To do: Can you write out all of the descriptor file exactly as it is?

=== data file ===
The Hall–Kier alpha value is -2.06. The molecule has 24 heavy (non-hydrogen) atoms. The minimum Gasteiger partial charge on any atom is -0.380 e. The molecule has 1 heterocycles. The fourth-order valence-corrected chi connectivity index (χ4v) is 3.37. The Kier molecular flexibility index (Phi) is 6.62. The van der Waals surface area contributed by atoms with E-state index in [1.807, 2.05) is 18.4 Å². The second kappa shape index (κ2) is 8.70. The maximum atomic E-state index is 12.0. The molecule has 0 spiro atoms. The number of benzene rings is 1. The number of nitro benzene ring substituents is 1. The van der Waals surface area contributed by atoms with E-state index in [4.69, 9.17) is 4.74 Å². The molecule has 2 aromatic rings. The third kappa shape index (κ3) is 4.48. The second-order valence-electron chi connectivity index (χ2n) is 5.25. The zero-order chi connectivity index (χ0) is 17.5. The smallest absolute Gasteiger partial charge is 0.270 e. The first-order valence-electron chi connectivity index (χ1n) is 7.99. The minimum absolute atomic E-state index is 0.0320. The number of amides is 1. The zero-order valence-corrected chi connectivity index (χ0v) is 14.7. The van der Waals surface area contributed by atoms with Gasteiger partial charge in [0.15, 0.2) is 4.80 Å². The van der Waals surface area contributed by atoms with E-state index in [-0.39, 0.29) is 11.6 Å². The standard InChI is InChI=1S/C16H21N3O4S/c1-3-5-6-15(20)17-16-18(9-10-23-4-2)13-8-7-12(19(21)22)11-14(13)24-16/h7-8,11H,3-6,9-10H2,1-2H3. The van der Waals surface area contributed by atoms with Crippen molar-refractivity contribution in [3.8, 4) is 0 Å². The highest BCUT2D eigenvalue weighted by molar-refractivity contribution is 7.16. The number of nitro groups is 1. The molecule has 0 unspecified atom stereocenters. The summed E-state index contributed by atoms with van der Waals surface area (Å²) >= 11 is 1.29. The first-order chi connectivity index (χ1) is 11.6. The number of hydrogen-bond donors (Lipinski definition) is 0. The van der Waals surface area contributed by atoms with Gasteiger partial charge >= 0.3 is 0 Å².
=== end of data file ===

The Hall–Kier alpha value is -2.06. The molecule has 24 heavy (non-hydrogen) atoms. The minimum Gasteiger partial charge on any atom is -0.380 e. The molecule has 1 heterocycles. The fourth-order valence-corrected chi connectivity index (χ4v) is 3.37. The Kier molecular flexibility index (Phi) is 6.62. The van der Waals surface area contributed by atoms with E-state index in [1.807, 2.05) is 18.4 Å². The second kappa shape index (κ2) is 8.70. The maximum atomic E-state index is 12.0. The molecule has 0 spiro atoms. The number of benzene rings is 1. The number of nitro benzene ring substituents is 1. The van der Waals surface area contributed by atoms with E-state index in [4.69, 9.17) is 4.74 Å². The molecule has 2 aromatic rings. The third kappa shape index (κ3) is 4.48. The second-order valence-electron chi connectivity index (χ2n) is 5.25. The zero-order chi connectivity index (χ0) is 17.5. The smallest absolute Gasteiger partial charge is 0.270 e. The first-order valence-electron chi connectivity index (χ1n) is 7.99. The minimum absolute atomic E-state index is 0.0320. The number of amides is 1. The zero-order valence-corrected chi connectivity index (χ0v) is 14.7. The van der Waals surface area contributed by atoms with Gasteiger partial charge in [0.15, 0.2) is 4.80 Å². The van der Waals surface area contributed by atoms with E-state index in [-0.39, 0.29) is 11.6 Å². The standard InChI is InChI=1S/C16H21N3O4S/c1-3-5-6-15(20)17-16-18(9-10-23-4-2)13-8-7-12(19(21)22)11-14(13)24-16/h7-8,11H,3-6,9-10H2,1-2H3. The van der Waals surface area contributed by atoms with Crippen molar-refractivity contribution in [3.8, 4) is 0 Å². The highest BCUT2D eigenvalue weighted by molar-refractivity contribution is 7.16. The number of nitro groups is 1. The molecule has 0 unspecified atom stereocenters. The summed E-state index contributed by atoms with van der Waals surface area (Å²) >= 11 is 1.29. The first-order chi connectivity index (χ1) is 11.6. The number of hydrogen-bond donors (Lipinski definition) is 0. The van der Waals surface area contributed by atoms with Gasteiger partial charge >= 0.3 is 0 Å².